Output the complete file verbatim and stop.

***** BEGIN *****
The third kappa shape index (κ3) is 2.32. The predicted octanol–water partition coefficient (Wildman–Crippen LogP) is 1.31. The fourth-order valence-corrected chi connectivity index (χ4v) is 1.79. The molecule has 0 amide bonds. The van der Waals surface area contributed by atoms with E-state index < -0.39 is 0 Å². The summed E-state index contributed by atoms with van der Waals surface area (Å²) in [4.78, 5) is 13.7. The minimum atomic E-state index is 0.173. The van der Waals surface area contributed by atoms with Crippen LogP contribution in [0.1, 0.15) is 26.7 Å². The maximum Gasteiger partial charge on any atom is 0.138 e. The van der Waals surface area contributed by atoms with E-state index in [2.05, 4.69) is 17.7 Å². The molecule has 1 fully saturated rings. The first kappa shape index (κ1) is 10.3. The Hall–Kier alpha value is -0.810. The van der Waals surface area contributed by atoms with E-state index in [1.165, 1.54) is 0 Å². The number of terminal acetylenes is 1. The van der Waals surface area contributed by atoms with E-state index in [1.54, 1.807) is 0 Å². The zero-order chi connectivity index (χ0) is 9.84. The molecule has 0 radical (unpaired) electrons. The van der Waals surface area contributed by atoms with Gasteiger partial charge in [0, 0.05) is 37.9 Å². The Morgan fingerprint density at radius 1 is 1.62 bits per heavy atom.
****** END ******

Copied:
The third kappa shape index (κ3) is 2.32. The predicted octanol–water partition coefficient (Wildman–Crippen LogP) is 1.31. The fourth-order valence-corrected chi connectivity index (χ4v) is 1.79. The molecule has 0 amide bonds. The van der Waals surface area contributed by atoms with E-state index < -0.39 is 0 Å². The summed E-state index contributed by atoms with van der Waals surface area (Å²) in [4.78, 5) is 13.7. The minimum atomic E-state index is 0.173. The van der Waals surface area contributed by atoms with Crippen LogP contribution in [0.1, 0.15) is 26.7 Å². The maximum Gasteiger partial charge on any atom is 0.138 e. The van der Waals surface area contributed by atoms with E-state index in [2.05, 4.69) is 17.7 Å². The molecule has 1 fully saturated rings. The first kappa shape index (κ1) is 10.3. The Hall–Kier alpha value is -0.810. The van der Waals surface area contributed by atoms with E-state index in [1.165, 1.54) is 0 Å². The number of terminal acetylenes is 1. The van der Waals surface area contributed by atoms with E-state index in [1.54, 1.807) is 0 Å². The zero-order chi connectivity index (χ0) is 9.84. The molecule has 0 radical (unpaired) electrons. The van der Waals surface area contributed by atoms with Gasteiger partial charge in [0, 0.05) is 37.9 Å². The Morgan fingerprint density at radius 1 is 1.62 bits per heavy atom.